May
01

May Day: America’s most traditional, radical, complicated holiday

From its earliest origins as a Roman festival of spring, May Day has evolved to celebrate everything from pagan fertility to the rights of the working man to a showcase for militaristic strength. Jordan Grant explores the complicated history of the holiday.

 

Women dancing around maypoles in a coal town

May Day celebration, 1940. Courtesy of Pittsburgh Consolidation Coal Company Records, 1907 – 1948, Archives Center, National Museum of American History.

May Day is a holiday that many Americans have celebrated, but relatively few can explain. Depending on your age, you might associate May 1 with dancing around a maypole in elementary school or watching tanks proceed through Moscow’s Red Square on the evening news. Surprisingly, much of the confusion that surrounds May Day in the modern United States can be traced back to the late 1800s, when America’s wealthiest classes and its working classes battled over what the holiday would mean for future generations.

The roots of May Day go all the way back to ancient world. For the Romans, the first of May stood at the heart of the Floralia, a weeklong festival to honor Flora, goddess of youth, spring, and flowers. When the Romans reached the British Isles, their Floralia festival collided with the Celtic holiday of Beltane, also held on May 1. Elements of both celebrations combined to lay the foundations for what became known as May Day—which, by the medieval period, had become a cherished holiday throughout Europe.

Every year, villagers would go “a-maying,” venturing out in the early morning to collect flowers and decorate their town for the day’s festivities. During the day, villages would hold a number of games, pageants, and dances, and many would crown a young woman “May Queen” to preside over the fun. At the heart of the festivities stood the maypole. Pulled into town by a pair of flower-adorned oxen, the pole (usually cut from a birch tree) was raised and decorated with colorful streamers that villagers could hold as they danced.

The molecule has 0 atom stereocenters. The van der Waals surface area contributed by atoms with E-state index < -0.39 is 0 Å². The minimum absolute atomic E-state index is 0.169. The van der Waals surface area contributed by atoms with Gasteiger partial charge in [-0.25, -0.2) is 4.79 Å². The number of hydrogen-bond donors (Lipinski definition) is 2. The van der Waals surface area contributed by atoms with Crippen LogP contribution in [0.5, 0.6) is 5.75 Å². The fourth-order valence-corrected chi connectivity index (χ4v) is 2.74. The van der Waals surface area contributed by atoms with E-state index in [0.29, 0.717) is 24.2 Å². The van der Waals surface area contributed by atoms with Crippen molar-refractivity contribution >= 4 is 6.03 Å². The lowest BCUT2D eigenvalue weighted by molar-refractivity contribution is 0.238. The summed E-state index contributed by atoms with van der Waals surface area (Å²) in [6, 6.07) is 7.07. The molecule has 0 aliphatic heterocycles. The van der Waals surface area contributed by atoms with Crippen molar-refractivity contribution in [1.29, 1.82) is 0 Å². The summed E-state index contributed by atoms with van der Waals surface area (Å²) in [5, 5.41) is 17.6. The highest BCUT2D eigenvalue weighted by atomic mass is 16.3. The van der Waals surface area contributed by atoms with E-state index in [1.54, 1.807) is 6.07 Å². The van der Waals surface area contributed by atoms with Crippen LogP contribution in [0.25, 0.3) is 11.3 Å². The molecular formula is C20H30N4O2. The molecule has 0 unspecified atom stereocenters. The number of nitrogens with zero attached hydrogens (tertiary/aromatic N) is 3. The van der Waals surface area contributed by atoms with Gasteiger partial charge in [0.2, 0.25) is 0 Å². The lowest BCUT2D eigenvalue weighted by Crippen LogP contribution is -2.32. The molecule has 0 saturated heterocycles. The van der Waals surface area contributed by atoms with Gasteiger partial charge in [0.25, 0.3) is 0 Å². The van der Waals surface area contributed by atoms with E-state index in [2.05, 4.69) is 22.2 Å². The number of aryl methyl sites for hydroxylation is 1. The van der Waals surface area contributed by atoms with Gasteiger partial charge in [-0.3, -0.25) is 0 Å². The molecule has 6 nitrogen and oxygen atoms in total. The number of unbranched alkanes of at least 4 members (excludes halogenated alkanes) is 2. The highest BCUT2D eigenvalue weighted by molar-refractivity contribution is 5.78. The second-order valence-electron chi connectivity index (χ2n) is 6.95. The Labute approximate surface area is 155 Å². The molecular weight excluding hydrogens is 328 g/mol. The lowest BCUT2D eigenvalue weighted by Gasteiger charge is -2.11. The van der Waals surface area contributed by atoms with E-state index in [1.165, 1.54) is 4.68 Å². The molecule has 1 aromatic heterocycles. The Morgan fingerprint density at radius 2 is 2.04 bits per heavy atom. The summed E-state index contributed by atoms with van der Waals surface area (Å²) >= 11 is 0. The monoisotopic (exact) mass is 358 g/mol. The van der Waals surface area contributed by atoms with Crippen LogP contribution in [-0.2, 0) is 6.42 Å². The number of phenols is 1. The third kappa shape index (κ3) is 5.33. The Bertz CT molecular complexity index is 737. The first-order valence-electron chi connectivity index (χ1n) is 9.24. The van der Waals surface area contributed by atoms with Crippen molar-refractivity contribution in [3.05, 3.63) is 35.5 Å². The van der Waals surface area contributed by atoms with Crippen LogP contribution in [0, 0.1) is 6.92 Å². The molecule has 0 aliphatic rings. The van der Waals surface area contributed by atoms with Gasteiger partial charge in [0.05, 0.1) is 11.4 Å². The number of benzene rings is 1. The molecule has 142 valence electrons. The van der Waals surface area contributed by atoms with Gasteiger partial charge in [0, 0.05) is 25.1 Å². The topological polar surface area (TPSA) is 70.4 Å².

Cover page with July 13, 1987 Smithsonian stamp

Cover page of Thomas Morton’s “New English Canaan” 1883 reprint

Although England’s May Day celebrations suffered a slight setback when Parliament temporarily banned maypoles during the English Civil War, the holiday returned in full force with the restoration of the Stuart monarchy in 1660. Still, May Day initially received a chilly reception in colonial America. Puritan colonists in New England frowned on the spring holiday and its maypole, criticizing the latter as thinly veiled form of idolatry. When the Anglican merchant Thomas Morton erected a maypole on Merry Mount plantation in 1627, officials from the neighboring Puritan town broke up the celebration, chopped down the pole, and promptly sent the merchant back to England. Morton described his May Day accident in his 1637 book, the New English Canaan, and the story later became the inspiration for Nathaniel Hawthorne’s short story The May-Pole of Merry Mount.

African American boys around stand around a maypole

May Day celebration around 1936. Courtesy of Pittsburgh Consolidation Coal Company Records, 1907-1948, Archives Center, National Museum of American History.

May Day might have remained an obscure holiday in the United States if not for the work of two very different groups of reformers in the late 1800s, both of whom were concerned about the welfare of America’s working classes. The first group were social reformers plucked from the nation’s wealthiest and most powerful families, a group that historian David Glassberg memorably describes as the nation’s “genteel intellectuals.”

Caucasian girls stand around a maypole